Chapter 3. INTERPRETATION IN LUNAR HABITAT DESIGN
Simon (1981) says, “Everyone designs who devises courses of action aimed at changing existing situations into preferred ones” (p.129). Design is a broad and diverse business. For the sake of concreteness, this chapter focuses on lunar habitat design and the problem of providing computer support for this task.
A number of characteristics of lunar habitat design make it an interesting candidate for studying the process of interpretation in design and the possibilities of providing computer support for interpretation. It is a high-tech undertaking requiring too much detailed information for an individual to keep track of without computer support. Significantly, although the field of lunar habitat design is so new that it must be considered an example of exploratory design, it also avails itself of extensive systematically codified domain knowledge. That is, lunar habitat design efforts necessarily innovate and explore new possibilities. Every effort at design is likely to make new discoveries that could not have been foreseen but that should be captured for future design work. At the same time, these efforts are obliged to take seriously design guidelines and technical studies compiled by NASA. There are so many social, technical, and bureaucratic constraints on the task of laying out a habitat for astronauts on the moon that it is a non-trivial—particularly wicked—problem. Yet it is specific enough that it makes for a realistic, but manageable case study. Its wicked nature is clear in the way the designers who were studied had to frame the problem of privacy in order to work out a layout solution.
A tool such as the proposed Hermes system is attractive enough to NASA contractors that cooperation was forthcoming for conducting a study of the work process involved in lunar habitat design. Specifically, approximately thirty hours of videotapes were recorded of an extended lunar habitat design effort. The sessions were structured as a conversation between pairs of designers in order to elicit verbally the knowledge-in-action that was at work tacitly as well as the more explicit reflection-in-action that emerged when problems were encountered. The following sections take a close look at two segments of the video recordings in order to observe the processes of interpretation at work in design..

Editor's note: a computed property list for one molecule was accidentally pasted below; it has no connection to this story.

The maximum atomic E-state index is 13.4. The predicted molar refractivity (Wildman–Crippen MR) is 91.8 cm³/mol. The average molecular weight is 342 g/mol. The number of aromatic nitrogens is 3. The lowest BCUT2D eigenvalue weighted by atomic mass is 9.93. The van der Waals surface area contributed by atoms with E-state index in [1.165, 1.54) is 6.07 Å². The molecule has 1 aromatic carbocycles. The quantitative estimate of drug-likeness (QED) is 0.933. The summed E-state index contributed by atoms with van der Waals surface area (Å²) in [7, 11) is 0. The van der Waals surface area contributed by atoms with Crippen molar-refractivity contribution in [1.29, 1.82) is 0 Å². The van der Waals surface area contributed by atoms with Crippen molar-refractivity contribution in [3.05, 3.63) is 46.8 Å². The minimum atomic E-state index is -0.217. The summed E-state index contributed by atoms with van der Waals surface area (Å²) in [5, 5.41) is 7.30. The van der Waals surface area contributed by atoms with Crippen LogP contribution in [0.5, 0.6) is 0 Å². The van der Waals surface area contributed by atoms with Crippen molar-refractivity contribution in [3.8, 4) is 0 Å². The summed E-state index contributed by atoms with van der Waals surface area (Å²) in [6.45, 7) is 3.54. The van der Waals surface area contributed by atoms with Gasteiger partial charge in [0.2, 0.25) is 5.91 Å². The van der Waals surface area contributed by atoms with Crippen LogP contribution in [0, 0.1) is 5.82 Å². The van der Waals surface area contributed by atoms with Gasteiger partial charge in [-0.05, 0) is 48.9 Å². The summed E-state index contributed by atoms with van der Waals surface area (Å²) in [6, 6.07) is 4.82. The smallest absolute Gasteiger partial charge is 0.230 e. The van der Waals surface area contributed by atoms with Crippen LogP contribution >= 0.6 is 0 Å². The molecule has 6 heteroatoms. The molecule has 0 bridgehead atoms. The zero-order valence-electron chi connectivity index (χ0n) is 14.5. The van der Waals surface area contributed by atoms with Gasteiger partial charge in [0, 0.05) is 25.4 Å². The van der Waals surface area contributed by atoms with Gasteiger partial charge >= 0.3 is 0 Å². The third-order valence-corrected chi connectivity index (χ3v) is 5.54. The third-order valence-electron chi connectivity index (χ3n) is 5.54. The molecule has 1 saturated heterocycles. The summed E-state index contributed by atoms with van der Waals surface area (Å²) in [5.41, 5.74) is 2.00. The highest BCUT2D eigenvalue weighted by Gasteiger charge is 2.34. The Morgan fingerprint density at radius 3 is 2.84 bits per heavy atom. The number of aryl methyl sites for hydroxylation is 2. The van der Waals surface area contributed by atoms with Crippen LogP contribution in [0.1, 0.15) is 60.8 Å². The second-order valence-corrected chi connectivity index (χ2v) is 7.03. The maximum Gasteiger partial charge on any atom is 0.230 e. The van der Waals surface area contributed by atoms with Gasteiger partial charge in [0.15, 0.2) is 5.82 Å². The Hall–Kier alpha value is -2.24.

Section 3.1 reviews a brief design episode that introduces the issue of privacy and proposes individual crew compartments to provide private spaces for the astronauts. The concept of privacy is a difficult one to represent objectively. It provides a challenging example for a theory of computer support. At first, the concept of privacy seems subjective, having a different meaning for every situation and every designer. Yet, it names a general issue that NASA recognized must be addressed.
Section 3.2 presents a longer transcript that reflects a series of design moves motivated by discoveries about the concept of privacy that resulted from deliberation of different perspectives on bathroom design. This process led to a concept of privacy gradient, that was recognized as an organizing principle for the evolving habitat design. Here the process of design can be seen to involve (a) a creative discovery of the situation, (b) views from different perspectives, and (c) the articulation of tacit understanding in language—both in traditional and in refined terminology.
Section 3.3 takes a look at NASA efforts to capture privacy considerations in their guidelines for manned-systems design. This suggests the difficulty of formulating important design concerns like privacy as generic domain knowledge. However, it also suggests the potential for capturing design ideas as they actually emerge during engaged design activities.
Go to top of this page
Return to Gerry Stahl's Home Page
Send email to Gerry.Stahl@drexel.edu
This page last modified on January 05, 2004